The British government displayed a comprehensive set of strategies for reducing carbon emissions from transportation (figure 16). Its strategies fall into three areas:
Its strategies did not include targets for reducing kilometers traveled. Instead, it relied on a complete life-cycle approach to transportation carbon reduction that addresses fuels, vehicles, increased provision of transit and rail services, land use integration with transit, international cap-and-trade agreements for carbon, increased movement of freight by rail and water, and expanded research on transportation technology.
The British also promote "active travel," such as walking and cycling. Their reports indicate that in England, 60 percent of the population lives within a 15-minute bicycle ride of a railway station, but only 2 percent of the trips to stations are made by bike. They have announced a GBP5 million (USD8 million) program to install cycling storage facilities at rail stations nationwide.
Figure 16. British officials are implementing strategies to meet their carbon targets.
"If we get this right," their major report said of their carbon approach, "by 2050 we can expect to see a fundamentally different transport system in this country. Road and rail transport will be largely decarbonized. The technical challenges are greater for aviation and shipping, but these modes too will have seen a transformative improvement in efficiency."The British carbon-reduction performance goals for transportation rely heavily on decreasing emissions from the fleet, including cars, vans, large trucks, buses, trains, ships, and aircraft. For cars, the British have agreed to an EU strategy to produce significantly cleaner vehicles. The Department for Transport has funded a demonstration project for electric cars and, through the Technology Strategy Board, research and development funding is available to encourage further technical innovation in cars. The British also are supporting and testing cleaner vans. They are still exploring incentives for trucking, including examining regulation, investment, and best practices. They are incentivizing bus contractors to invest in cleaner vehicles. They are examining ambitious rail electrification and exploring further high-speed rail lines. They said the technological challenges for aviation and shipping are more difficult, but they support increased regulation and research to address those sectors.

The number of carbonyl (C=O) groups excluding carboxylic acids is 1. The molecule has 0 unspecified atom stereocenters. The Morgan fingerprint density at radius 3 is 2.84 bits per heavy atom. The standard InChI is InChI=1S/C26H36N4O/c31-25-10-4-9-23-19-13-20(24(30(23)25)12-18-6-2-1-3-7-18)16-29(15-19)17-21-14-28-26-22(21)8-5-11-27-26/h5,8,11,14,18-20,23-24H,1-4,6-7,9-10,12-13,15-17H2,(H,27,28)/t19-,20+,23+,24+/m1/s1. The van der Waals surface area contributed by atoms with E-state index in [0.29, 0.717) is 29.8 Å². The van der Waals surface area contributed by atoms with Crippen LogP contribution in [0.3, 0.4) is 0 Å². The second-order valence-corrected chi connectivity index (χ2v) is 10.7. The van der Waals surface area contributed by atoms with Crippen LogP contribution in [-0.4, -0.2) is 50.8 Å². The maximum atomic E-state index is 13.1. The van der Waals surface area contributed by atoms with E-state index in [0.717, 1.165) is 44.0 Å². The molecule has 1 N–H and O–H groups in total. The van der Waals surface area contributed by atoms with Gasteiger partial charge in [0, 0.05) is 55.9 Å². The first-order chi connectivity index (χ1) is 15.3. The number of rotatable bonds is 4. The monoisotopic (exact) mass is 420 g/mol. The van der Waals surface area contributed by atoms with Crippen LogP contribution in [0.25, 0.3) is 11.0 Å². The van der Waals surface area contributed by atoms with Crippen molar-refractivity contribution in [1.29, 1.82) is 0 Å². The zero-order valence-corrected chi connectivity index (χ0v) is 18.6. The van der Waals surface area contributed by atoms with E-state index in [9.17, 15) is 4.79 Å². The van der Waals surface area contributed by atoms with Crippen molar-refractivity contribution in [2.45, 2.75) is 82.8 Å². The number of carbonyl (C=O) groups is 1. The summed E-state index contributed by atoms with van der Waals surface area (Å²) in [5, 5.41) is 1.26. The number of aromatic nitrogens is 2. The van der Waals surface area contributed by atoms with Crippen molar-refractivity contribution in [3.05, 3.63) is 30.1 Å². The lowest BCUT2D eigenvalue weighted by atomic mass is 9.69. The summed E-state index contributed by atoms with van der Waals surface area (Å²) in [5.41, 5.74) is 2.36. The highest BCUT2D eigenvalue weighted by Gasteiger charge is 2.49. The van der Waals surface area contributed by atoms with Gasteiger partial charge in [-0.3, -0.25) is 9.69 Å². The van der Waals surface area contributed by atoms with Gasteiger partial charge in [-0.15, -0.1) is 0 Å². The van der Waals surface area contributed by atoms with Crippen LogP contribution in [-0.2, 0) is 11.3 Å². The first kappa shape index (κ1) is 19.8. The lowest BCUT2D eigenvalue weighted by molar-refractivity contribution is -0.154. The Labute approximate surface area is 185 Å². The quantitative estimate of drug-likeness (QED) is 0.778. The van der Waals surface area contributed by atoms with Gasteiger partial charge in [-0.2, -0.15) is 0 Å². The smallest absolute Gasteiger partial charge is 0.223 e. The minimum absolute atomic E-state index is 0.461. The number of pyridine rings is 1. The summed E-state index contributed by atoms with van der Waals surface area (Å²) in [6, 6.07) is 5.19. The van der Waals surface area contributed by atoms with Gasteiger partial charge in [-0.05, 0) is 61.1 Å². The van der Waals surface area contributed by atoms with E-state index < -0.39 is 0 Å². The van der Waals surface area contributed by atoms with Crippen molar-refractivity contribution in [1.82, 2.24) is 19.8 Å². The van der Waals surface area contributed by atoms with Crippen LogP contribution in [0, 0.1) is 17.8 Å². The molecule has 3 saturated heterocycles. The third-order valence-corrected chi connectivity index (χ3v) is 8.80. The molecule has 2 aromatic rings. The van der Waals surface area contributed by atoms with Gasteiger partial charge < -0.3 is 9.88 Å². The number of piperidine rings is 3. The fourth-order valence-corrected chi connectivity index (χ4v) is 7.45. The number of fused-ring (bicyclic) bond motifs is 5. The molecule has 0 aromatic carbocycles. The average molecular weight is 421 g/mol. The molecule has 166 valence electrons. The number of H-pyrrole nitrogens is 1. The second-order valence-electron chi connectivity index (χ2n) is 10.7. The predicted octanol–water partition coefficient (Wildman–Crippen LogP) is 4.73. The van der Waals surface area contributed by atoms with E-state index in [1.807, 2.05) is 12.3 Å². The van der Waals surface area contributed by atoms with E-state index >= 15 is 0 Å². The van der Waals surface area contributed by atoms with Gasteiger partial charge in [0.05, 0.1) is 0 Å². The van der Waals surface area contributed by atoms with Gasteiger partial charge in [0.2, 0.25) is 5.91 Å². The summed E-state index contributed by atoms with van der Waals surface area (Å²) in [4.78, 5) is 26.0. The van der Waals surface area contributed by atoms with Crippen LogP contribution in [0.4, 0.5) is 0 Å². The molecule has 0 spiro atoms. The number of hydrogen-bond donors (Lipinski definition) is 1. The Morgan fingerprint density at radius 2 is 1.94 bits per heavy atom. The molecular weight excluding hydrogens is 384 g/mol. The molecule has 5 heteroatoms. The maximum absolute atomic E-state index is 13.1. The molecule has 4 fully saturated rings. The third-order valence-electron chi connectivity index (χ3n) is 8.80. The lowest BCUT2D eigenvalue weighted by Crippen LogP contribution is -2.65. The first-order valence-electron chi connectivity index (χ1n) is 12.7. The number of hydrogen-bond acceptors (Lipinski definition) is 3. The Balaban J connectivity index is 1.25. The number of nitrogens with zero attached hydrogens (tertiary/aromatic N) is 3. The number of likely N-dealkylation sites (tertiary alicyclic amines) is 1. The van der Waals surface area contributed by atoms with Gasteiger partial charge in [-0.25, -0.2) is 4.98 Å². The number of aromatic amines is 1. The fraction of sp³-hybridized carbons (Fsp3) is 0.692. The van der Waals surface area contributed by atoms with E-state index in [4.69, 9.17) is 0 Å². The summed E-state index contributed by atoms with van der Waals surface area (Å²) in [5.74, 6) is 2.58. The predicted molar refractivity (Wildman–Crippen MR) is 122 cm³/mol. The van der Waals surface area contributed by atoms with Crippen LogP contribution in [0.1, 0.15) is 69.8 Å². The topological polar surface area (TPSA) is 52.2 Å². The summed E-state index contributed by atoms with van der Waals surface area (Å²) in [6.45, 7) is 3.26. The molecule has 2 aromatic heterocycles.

Both England and Sweden promote "eco-driving," which involves training drivers to slow their rate of acceleration and stopping to increase vehicle efficiency. The Safe and Fuel Efficient Driving program includes eco-driving training for van and large truck drivers. The government has invested GBP17 million (USD28 million) in promoting intermodal facilities to increase a shift from truck to rail or water shipping. It also has pledged to work with the freight industry to develop a common method for estimating carbon emissions from various types of freight operations. This accounting will be a first step toward a standardized estimation of carbon reduction from freight strategies.